The Guiding Voice: External Alignment

knowing external alignment

As I write this, I am in the Willow Barkery on Prince Edward Island.
My eldest sister, Jen, and her daughter, Elissa Rose, are opposite me.

I was knee-deep in finalizing details for the next Knowing Retreat when I heard Jen exclaim, “Did you think of that all by yourself? That’s brilliant!” 

I perked up. 

My niece and goddaughter is brilliant. She is nine years old and going on twenty-five. 

Elissa had been musing:

According to the Biblical narrative, Herod Antipas, Ruler of ancient Galilee and Perea, held a feast at which a beautiful woman, Salome, danced for him. Her dance garnered such pleasure that he swore, “Whatever you ask, I will give you up to half my kingdom.” Salome’s mother whispered that she asked for the murder of a prophet. Salome complied and presented her request, to Herod’s dismay.


Elissa Rose drew the parallel to another narrative yet with a completely different outcome.

King Xerxes was similarly pleased with his wife, Queen Esther, and vowed that whatever she may wish, ”It will be given to you. Even up to half the kingdom, it will be given you.”
Unbeknownst to the king, Queen Esther’s life was in jeopardy. Therefore, her uncle and advisor urged her to request saving her life and her people.


I attentively listened as her little brain put the analysis together, and she presented her thesis.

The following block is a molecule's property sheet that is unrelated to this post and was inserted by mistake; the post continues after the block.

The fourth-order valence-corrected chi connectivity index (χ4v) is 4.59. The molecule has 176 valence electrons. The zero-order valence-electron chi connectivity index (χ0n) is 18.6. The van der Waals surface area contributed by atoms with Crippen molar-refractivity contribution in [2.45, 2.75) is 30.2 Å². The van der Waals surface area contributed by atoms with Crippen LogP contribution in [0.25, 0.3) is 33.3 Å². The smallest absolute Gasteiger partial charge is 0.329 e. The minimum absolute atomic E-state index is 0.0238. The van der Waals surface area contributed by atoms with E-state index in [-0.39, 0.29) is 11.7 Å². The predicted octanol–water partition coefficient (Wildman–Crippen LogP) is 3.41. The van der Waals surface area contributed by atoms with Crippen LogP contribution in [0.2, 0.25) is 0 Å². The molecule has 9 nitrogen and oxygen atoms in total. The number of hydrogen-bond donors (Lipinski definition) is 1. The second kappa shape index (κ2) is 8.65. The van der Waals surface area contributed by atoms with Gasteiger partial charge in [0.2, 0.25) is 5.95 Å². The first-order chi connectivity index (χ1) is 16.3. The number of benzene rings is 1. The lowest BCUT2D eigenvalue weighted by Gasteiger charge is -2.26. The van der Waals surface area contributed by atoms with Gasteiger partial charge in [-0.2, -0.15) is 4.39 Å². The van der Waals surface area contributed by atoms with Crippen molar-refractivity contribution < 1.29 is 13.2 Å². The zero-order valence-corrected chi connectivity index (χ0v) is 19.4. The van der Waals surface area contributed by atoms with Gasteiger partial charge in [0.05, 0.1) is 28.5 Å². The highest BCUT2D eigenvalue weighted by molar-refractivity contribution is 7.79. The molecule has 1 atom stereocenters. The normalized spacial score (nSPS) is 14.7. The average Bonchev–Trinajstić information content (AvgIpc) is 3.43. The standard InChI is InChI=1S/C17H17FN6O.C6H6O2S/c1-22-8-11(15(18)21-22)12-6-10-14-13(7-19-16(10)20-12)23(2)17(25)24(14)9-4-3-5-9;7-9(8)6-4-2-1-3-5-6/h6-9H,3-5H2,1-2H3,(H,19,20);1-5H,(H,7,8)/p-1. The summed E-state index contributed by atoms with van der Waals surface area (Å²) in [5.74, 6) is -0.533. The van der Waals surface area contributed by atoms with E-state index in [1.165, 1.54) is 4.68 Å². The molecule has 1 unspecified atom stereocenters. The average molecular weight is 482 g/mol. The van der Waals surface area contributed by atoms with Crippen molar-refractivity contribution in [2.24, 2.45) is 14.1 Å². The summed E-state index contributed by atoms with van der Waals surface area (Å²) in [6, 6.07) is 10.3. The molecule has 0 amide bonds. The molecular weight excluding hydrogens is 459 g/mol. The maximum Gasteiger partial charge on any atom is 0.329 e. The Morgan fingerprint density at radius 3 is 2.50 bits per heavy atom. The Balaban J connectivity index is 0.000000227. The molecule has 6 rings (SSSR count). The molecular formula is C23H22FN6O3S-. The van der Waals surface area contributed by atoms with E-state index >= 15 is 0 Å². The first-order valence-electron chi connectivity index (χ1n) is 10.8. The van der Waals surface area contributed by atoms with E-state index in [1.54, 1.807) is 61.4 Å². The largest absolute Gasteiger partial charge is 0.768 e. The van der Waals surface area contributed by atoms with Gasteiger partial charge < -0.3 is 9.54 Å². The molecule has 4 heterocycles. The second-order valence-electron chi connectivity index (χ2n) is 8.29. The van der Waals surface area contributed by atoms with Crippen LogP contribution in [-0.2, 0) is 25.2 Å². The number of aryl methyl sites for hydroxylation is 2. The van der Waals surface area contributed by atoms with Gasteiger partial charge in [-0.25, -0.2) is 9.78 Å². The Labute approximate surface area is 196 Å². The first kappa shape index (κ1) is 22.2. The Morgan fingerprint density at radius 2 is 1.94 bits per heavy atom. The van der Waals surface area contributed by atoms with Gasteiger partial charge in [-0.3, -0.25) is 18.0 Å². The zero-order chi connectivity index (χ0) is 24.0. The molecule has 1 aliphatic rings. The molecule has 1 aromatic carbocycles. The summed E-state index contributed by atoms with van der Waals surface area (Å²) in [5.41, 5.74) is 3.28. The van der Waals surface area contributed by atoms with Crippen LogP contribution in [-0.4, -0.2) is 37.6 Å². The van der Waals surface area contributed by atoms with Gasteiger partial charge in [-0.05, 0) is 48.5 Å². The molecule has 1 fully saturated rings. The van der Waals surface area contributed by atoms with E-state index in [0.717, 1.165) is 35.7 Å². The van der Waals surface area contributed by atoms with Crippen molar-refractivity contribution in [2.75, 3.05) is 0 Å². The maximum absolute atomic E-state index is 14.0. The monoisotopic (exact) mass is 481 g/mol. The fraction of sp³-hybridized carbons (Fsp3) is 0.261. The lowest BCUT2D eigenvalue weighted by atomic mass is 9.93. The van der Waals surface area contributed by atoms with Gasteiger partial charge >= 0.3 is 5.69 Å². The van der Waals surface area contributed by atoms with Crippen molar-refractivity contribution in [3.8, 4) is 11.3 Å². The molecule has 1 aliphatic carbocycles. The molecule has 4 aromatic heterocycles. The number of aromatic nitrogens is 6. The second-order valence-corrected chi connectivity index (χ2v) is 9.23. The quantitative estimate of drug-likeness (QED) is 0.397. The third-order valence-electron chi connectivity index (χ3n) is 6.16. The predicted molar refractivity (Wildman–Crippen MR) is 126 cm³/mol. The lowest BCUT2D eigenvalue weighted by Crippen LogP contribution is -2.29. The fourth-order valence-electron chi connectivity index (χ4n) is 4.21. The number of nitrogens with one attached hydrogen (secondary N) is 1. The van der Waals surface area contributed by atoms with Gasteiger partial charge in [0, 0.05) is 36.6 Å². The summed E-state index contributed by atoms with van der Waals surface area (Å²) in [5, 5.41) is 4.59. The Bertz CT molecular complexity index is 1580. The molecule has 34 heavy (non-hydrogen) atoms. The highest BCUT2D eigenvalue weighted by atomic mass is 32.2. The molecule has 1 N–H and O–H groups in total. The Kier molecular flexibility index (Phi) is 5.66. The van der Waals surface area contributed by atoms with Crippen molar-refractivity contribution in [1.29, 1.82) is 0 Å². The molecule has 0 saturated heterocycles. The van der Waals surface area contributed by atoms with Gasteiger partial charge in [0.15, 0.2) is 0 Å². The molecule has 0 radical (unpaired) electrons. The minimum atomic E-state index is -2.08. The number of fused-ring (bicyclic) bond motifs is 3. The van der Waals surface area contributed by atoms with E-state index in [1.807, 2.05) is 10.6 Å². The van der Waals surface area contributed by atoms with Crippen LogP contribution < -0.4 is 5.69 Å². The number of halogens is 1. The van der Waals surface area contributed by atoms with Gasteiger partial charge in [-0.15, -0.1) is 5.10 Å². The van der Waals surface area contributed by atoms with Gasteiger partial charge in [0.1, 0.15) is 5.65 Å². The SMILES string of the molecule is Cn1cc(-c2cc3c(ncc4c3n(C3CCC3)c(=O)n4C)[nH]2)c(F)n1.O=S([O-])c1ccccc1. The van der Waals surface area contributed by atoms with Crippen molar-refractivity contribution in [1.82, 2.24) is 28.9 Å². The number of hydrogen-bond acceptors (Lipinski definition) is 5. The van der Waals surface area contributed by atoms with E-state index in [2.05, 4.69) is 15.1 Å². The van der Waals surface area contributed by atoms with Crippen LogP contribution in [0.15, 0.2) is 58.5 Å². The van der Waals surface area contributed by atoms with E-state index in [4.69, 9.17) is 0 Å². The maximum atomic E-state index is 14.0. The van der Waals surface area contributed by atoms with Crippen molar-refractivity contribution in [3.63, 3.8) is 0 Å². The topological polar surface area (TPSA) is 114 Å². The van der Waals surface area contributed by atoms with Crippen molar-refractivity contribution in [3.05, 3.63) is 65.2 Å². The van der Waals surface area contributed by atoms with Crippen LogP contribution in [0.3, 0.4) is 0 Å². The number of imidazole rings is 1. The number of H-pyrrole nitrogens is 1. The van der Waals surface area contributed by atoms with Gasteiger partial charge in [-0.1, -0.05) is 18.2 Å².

“One (guiding voice) was used for good, and one was used for evil,” Elissa Rose summarized thoughtfully. 

Two similar offers for wishes to be granted, two guiding voices, two entirely different requests and outcomes. 

While I had initially intended to write this article in a different direction, her observation caused me to reconsider and thus rewrite it.

1) We must know what we want and the desired outcome. 


Besides clarity over what we want, we will be guided by the whims of those around us. 

The other day, I met with a new therapist, and she asked me, “What do you want?” about a particular situation.

What a critical question. It is one far too easily overlooked for innumerable reasons. In fact, I overlooked this question for the majority of my life. I fixated on those around me and allowed their opinions, expectations, and experiences to represent my own. 

However, knowing what we want on a heart and soul level reflects to us elements of who we indeed are.


The logical questions follow: 

Who am I beyond the expectations of others? 

Beyond what others want me to be?

Who am I beyond the horizontal landscape in consideration of the vertical, as I am intended to be?


Powered by this knowing self, we are positioned to “want” predicated on authenticity and truth of who we are.

Asking this question was among the first of many which propelled me further on my journey of knowing self.

2) We must know what is right, the ideal outcome. 


In both scenarios presented by Elissa Rose, “What do I want?” must be weighed with “What is right?” 

Three critical reasons for this:

1) What I want may not align with my values.

2) What I want may not align with my Ideal.

3) What others advise may not align with either. 


Aligning our wants with our Values.


What we tend to in the garden of our minds overflows in our speech, behavior, and actions.